In January I began to feel a premonition that something dangerous was spreading. Now, a week before Easter, my worst fears have been confirmed. We are now facing a highly serious outbreak, for which there appears to be no cure. Ever since “Veganuary”, we have seen more and more cases of veganism in the UK and beyond.
Before this, I naively regarded vegans as gentle, harmless creatures quietly going about their everyday lives, virtuously filling their baskets with tinned pulses and other forms of dietary self-flagellation. But when they’re faced with a world pandemic, good grief, it appears they show no mercy. I say this as a mother of a two-year-old boy who has an egg and dairy allergy. You might call him an “involuntary vegan” apart from his weakness for sausages and fish fingers. But ever since lockdown was announced, can I get hold of soya yoghurts to ensure he is provided with some source of daily calcium? No. Have I managed to purchase some dairy-free chocolate eggs to execute an Easter Egg Hunt for Sunday? No. Oat Milk, anyone? Forget it! Even some mediocre-looking vegan chocolate bunnies which I added to my online shop never arrived and were most likely snaffled by a bloodthirsty vegan. I will never again, underestimate these people.
My approach to vegans will not be the only thing which changes once this crisis is over. My first resolution is to stop worrying so much. If anything teaches you that we should save tomorrow’s worries for tomorrow, it is the sudden arrival of a global pandemic, where so many of the meetings and deadlines we fretted about have been cancelled or postponed.
Second, I hope to be more self-sufficient and have already applied to the local council for an allotment space. (There are only 57 people ahead of us in the queue!) Third, I intend to be more supportive of local businesses. Understandably, most supermarkets are reserving online slots for highly vulnerable people only and although I’m 29 weeks pregnant and trying to avoid crowded places, I don’t qualify for a lot of online options. Thank God, then, for local businesses who are playing a crucial role in keeping us fed and watered, with many of them delivering too.
Above all, I will never take for granted again the freedom to attend Mass. Holy Week is hands down my favourite time in the liturgical year and I will be very sorry to miss all that the Triduum has to offer, particularly the Mass of the Lord’s Supper. I’m not convinced that streaming Mass is the answer either: when we brought out the laptop on Sunday (we don’t own a TV), all that could be heard was a toddler’s ear-piercing screams for POSTMAN PAAAAATTTTT! But it has been wonderful to read online all the other creative ways in which parents are planning to mark the most important time in the Church’s year. One lady hopes to serve roast lamb for all the family on Maundy Thursday; afterwards, they will wash one another’s feet. On Good Friday one couple will encourage their children to venerate the Cross and take turns to read from the Passion, while another family will mark the Easter Vigil with a bonfire in the garden. And here’s a suggestion I saw for early birds: a dawn service outside on Easter Sunday.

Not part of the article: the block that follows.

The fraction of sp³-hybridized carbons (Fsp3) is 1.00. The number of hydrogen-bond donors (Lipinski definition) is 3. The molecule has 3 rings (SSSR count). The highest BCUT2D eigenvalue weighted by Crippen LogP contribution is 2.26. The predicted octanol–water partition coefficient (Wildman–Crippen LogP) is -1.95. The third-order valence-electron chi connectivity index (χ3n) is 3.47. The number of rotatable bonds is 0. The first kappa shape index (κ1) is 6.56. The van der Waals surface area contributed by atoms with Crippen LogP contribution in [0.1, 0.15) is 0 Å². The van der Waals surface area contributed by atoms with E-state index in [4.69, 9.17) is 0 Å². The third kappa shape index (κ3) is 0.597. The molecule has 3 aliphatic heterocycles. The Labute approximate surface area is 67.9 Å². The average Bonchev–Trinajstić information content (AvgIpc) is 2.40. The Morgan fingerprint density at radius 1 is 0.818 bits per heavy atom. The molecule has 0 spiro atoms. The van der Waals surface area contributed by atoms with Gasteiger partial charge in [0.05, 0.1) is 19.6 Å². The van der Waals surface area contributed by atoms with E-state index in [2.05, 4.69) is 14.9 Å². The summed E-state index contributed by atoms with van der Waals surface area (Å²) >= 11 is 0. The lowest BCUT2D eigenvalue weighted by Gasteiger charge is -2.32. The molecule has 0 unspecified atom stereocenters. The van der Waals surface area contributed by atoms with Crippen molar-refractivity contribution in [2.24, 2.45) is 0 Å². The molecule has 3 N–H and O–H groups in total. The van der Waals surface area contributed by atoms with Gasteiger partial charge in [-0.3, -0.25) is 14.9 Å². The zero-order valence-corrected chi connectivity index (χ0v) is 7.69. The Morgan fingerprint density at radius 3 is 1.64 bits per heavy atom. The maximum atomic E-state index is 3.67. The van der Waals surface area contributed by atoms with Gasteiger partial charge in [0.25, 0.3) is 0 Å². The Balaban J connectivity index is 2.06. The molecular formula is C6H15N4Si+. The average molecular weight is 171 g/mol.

Although we should avoid stockpiling, it makes sense to have a good supply of certain staples in the house, should one have to self-isolate for two weeks. As it happens, my survival recipe of choice (all the ingredients are non-perishables) happens to be one of our all-time favourite meals. What’s more, it’s Friday-friendly for Catholics. All you need are anchovies, garlic, capers, black olives, tinned tomatoes and pasta and you have the perfect Pasta Puttanesca – which does, yes, translate as Tart’s Pasta. Nevertheless, it is delicious. Do try it.
The world does have an apocalyptic whiff to it at present, no matter how hard one tries to put on a brave face. There is something incredibly sad about empty playgrounds and deserted roads and collecting your child from a nursery where there’s still lots of brightly decorated pegs with names but no coats. Sometimes it feels as if life will remain like this forever, with no date fixed for when we might finally go back to normal.
During the car ride to collect my son, a familiar song comes on about “boarded up windows,” “empty streets” and churches with no congregation. Springsteen’s “City of Ruins” was, I have read , written about returning to his hometown which had been run down by economic devastation. As I stared at the empty road ahead, I wondered how my own neighbourhood – which once bustled with bars, shops and cafes – will look once this crisis is over. How would we begin again? Springsteen closes with a prayer:
I pray for the strength, Lord
I pray for the faith, Lord
We pray for your love, Lord
We pray for the lost, Lord
We pray for this world, Lord.
Madeleine Teahan is a journalist and commentator
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